On the inside, everything soft is removable and washable which is always nice plus underneath there is a space for a Bluetooth intercom system. Just make sure if you have your own it will fit the boxer before you go out and buy one.
It’s also now a bit quieter than the v8, but it’s still going to be a pretty noisy helmet despite all of their attempts to improve on that, and they have.
It’s still going to be a bit of a noisy helmet compared to some others in the same range and definitely in the higher ranges especially when it’s opened.
When it comes to safety the boxxer carbon has you pretty well covered whether you wear it as a full face or an urban helmet, that’s because it’s been E2205 certified in both positions.
That’s great because you are legally covered no matter how you wear it.
The chin strap is now anchored to four points of the helmet which is nice, it’s not groundbreaking but it’s good to have. It’s going to roll less on your head in an accident, making it a little bit stronger.
The buckle for the chinstrap has also been changed, it’s now a push-pull buckle pull and release. I like that, some people don’t so it’s going to come down to a bit of your own personal choice. Personally, I think it’s a very easy system.
When it comes to looks, this helmet looks great, especially in the jet position. It looks like a fighter jet helmet, who hasn’t dreamt of being a fighter pilot as a kid?
With this helmet, you’re going to have to make a few compromises, It’s the same with every helmet; there is going to be a compromise somewhere.
On this helmet, the cost is going to be a bit of a compromise, and that’s because it is quite high. It’s running about $650 US dollars so it’s quite a lot.
There are others that are cheaper, but they don’t look as good, so again, it all comes down to choice.
The quality of this helmet is not great, it’s not been a direct focus unlike the Shoei Neotec II or the sport modular from AGV who have a much higher focus on quality, but then you’re going to have to pay a lot more for those helmets.
Where this sits in price is okay, it’s not spectacular, but it’s not terrible. Where it really shines though is in the looks, you can obviously tell that’s what they’re focused on.
When you look at it, you can tell it’s a stylish helmet and especially if you’re in America. It’s not really that well known in the USA, and that’s because it’s a French company.
They’ve focused a lot on the European market, particularly in France and so it’s going to be a little bit more exclusive in those places.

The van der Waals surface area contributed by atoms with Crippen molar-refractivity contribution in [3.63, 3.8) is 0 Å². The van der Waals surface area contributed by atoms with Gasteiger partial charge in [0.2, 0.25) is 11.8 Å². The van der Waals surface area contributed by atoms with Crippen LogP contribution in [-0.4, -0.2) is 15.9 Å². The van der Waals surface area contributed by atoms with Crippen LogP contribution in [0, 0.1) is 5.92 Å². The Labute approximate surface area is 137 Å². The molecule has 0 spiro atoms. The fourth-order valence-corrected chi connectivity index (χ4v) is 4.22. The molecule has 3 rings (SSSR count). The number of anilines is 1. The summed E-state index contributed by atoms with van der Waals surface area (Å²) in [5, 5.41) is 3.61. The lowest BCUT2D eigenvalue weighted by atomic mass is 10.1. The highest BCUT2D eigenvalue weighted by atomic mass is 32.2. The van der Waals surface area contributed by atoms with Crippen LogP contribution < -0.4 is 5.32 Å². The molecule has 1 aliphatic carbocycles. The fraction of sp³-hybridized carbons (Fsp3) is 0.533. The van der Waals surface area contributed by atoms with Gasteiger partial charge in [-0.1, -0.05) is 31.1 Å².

If you like that, then that’s going to be great for you but if you’re someone who likes to talk about your helmet online, that’s going to be difficult unless you speak French.
For me, this helmet is not what I would want. It’s got that clear focus on style but everything else comes second, whereas I want a helmet where the focus is more on value and then comfort and quality.
That’s not to say I don’t like this helmet, it’s a good helmet. It looks great, it’s just not what I would personally want from my helmet.
If it was on sale I’ll definitely pick it up, there’s nothing wrong with it per se, it just doesn’t cater to my specific needs.
The Shark Evo-one 2 (Available from Revzilla.com) is not to be called the Shark Evo 12 because it simply isn’t, it’s the Shark Evo-one 2 and it is made by the French company Shark.
It’s a modular helmet that flips back all the way with the chin bar just like the roof boxer and it is a direct descendant of the Shark Evo 1.
It is also separate from the Shark Evo line 3 series which is another series of modular helmets by the same company. What we’re going to find with this helmet is that there are a lot of small improvements that really set it apart as the top shark in the ocean.
The chin bar tracks all the way 180 degrees and is a key feature of this helmet. It’s been done for aerodynamics, you can tell that because you have a fin on the back of the helmet which directs the air in a much better fashion.
A nice feature is when you open the chin section of the helmet the visor opens with it which is a nice handy feature.
Another nice feature is if you have been cruising with the chin section open to the back of the helmet, but with the visor down, you are able to close the chin section without having to move the visor all in one go.
If you look at the helmet you will see that it is smaller and more compact than other shark modular helmets, which means it’s going to be more aerodynamic and sits better on your head, weighs less, and feel less bulky.
The shell is made out of polycarbonate and comes in two different sizes which means there’s a lot of versatility when it comes to sizing.
If you look at the visor you will see it has an auto-open system with an anti-scratch and comes prepared for the pin lock visor which sits in the box.
If you lift up the visor, you will see it has a Sun Visor. The Sun visor is controlled by a slider on the top of the helmet which is quite easy to use even if you are wearing gloves.
The visor is 23 percent larger than the Evo 1, a lot of people complained that the visor was too small to be of any use so they improved it.
A big focus of Shark for this helmet has been wind noise reduction and to do that they ran it through a computational fluid design system.
They took a digital copy of the helmet and threw a bunch of different fluids at it in the digital world and plugged all the holes.
You can really tell the difference as it’s now a much better helmet when it comes to soundproofing. Unfortunately, they couldn’t fix all the problems, when you open it up it’s still quite noisy.
If we dive into the interior of the helmet everything is removable and washable, that’s great as it means you will get a lot more life out of the helmet.
It also means you can keep it odor-free after a long day riding in the sun.
Once you take everything out of the helmet, there is enough room inside for an intercom system, the shark is one of those few brands that actually have their own intercom system called the shark tooth.
If you look at the inside, you’ll notice there is a bit of a hollow and that hollow is intentional, that’s called the shark easy fit system, and that’s meant for riders with glasses.